“These individual electrons can either have a spin up or spin down that’s separated by a particular energy. The spins of the electrons, up or down, become the zero and one of our qubit. That’s how we encode our information and a spin qubit in silicon.”
The Intel quantum group is located at the Hillsboro, Oregon, site which houses Intel’s advanced manufacturing and the group taps into that infrastructure. “What you see on the left is a 300-millimeter wafer that’s been fabricated on a dedicated pilot line to produce quantum dots and qubits. Within these wafers we produce each die if you will, [and] each chip has multiple test structures. Instead of normal silicon we use silicon28 isotopically pure form of silicon. Another isotope of silicon, silicon29, which is commonly found, causes our qubits to lose their information and affects the fragility of our qubits,” Clarke said.
Intel uses its FinFET technology to make the silicon quantum dot qubits and the early indications are the devices perform well. “We put the electron into the spin up position. We wait a period of time and we see what fraction of the electrons that we test are still in that spin up state. This is done many times, all at the single electron level, so this is a series of experiments. We watch how the energy of those electrons is lost. How long does it take before we go from a spin up electron to a randomized sea of electrons of spin up or spin down random orientation? This is known as the T1 energy decay rate,” he described.
T1 times are on the order of about a second which is impressive according to Clarke.
“Now that we can make a single electron device, let’s do something useful with that single electron. This is where we [make] a qubit. On the top layer of our device we have a microwave ESR line. By applying a microwave to that single electron, we can control whether that electron is in the up state or down state. Under some conditions, we can get coherence time of various types such as CPMG, as long as milliseconds,” he said.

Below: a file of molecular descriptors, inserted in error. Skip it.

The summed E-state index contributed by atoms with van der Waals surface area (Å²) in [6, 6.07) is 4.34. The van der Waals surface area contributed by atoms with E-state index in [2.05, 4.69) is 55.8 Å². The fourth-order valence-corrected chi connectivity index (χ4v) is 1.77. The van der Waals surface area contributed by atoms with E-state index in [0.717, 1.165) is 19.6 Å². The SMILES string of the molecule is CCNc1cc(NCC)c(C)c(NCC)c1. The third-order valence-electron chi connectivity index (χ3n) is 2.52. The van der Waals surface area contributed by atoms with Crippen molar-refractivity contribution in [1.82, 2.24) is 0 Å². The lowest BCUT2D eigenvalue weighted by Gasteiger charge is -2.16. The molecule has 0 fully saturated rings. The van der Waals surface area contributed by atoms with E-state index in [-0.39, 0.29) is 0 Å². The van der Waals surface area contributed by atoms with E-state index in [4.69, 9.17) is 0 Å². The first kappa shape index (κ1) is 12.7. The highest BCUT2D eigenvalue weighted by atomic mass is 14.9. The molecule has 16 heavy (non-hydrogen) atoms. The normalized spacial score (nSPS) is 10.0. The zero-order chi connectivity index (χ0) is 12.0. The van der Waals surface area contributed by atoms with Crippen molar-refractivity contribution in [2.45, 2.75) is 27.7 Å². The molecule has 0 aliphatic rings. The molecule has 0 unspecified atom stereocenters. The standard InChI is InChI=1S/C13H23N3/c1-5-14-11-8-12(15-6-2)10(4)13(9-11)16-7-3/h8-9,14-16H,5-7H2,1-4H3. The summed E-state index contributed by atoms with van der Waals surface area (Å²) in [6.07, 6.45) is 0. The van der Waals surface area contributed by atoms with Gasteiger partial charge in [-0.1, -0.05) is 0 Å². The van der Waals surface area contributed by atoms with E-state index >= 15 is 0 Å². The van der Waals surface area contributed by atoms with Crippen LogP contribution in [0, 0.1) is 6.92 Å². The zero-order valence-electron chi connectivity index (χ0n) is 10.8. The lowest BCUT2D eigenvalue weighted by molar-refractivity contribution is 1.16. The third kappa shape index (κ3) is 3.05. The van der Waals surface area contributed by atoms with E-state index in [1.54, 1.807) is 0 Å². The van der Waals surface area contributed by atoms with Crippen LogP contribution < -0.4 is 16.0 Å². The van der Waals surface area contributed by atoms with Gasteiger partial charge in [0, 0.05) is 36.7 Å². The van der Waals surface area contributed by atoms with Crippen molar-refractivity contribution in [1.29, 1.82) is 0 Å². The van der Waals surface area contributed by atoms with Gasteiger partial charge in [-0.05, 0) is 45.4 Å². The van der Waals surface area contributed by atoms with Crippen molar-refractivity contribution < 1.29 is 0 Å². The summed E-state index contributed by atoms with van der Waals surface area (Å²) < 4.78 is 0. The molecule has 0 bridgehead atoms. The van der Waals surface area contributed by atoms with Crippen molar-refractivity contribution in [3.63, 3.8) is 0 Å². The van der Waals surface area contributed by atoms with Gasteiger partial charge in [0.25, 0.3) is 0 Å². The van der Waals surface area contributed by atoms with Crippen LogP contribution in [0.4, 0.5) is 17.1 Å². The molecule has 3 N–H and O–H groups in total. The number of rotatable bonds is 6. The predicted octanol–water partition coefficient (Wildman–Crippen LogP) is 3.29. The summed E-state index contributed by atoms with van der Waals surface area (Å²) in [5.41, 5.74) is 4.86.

“Today we’re studying a seven-gate device. We’re essentially crawling (slide below). We have relatively few numbers of gates that we’re trying to study. Within the same mask that I showed you today, the same product, we have a 55-gate device. This is essentially leading to walking on larger devices on the same chip. And we have published ideas on extensible arrays of much larger. And so this would be the equivalent of running. But it’s not that easy,” he said.
Like their superconducting brethren, silicon quantum dots still need to operate in highly-controlled cold environments which means dilution refrigerators and squeezing a tangle of control wires inside. Intel tackled this problem by developing a mixed signal controller chip that can operate in cold temperatures.
“If we were to have thousands of qubits, we would need several thousands of coax lines. It’s hard to imagine one of those fridges having several thousand wires going into it. There just isn’t enough space. We have developed a chip called Horse Ridge [named for the coldest place in Oregon] that we’re using to control our qubits. This is an integrated qubit control chip that operates at low temperatures. It’s a mixed signal RFID chip and we’ve used our expertise in quantum core design to develop this. We take into account our packaging and interconnect performance at low temperatures. All of this is using the Intel 22 nanometer FinFET technology, which is the best RF technology on the face of the earth.
“You can see at the very bottom of the image (below) on the right we have our qubit chip, and then a slightly higher part within the refrigerator, we have a control chip mounted on top of a PCB and installed in the fridge. And Horse Ridge has drive capability for the qubits,” said Clarke.
Interestingly, Clarke said Horse Ridge can support both superconducting and spin qubits that allow frequency multiplexing and arbitrary pulse generation. “The key objectives are shown here (slide), we have to prove that the chip works at four Kelvin. We have to make sure it doesn’t fall apart at low temperature. We have to demonstrate that it can control qubits and that it’s in fact matched to room temperature operating equipment that you might buy off the shelf,” he said.
So far, “we’ve shown that we can match the Horse Ridge performance to room temperature electronics, and we’ve executed two-qubit algorithms. Demonstrating frequency multiplexing. That’s something that’s still in progress, but we’re well on our way,” said Clarke.
“Let me summarize. Quantum is going to change the world, but it’s going to require a large system, perhaps millions of qubits. Spin qubits are built on the same technology that transistors are built on today, and they have compelling performance. Finally, quantum computing won’t happen with brute force control or brute force wiring. We have to be elegant about that, and by tapping into our conventional computing capability with something like Horse Ridge (control chip able to work in cryo-environment), we feel that we’re going to get there. These are the areas that Intel is working,” said Clarke.
Intel’s quantum gambit is fascinating. Leveraging CMOS technology for scale would be a huge leap forward, if its silicon spin qubits works reasonably well and if effective cyro-controller chips can be developed. Indeed, selling cryo-controller chips might become a viable business on its own.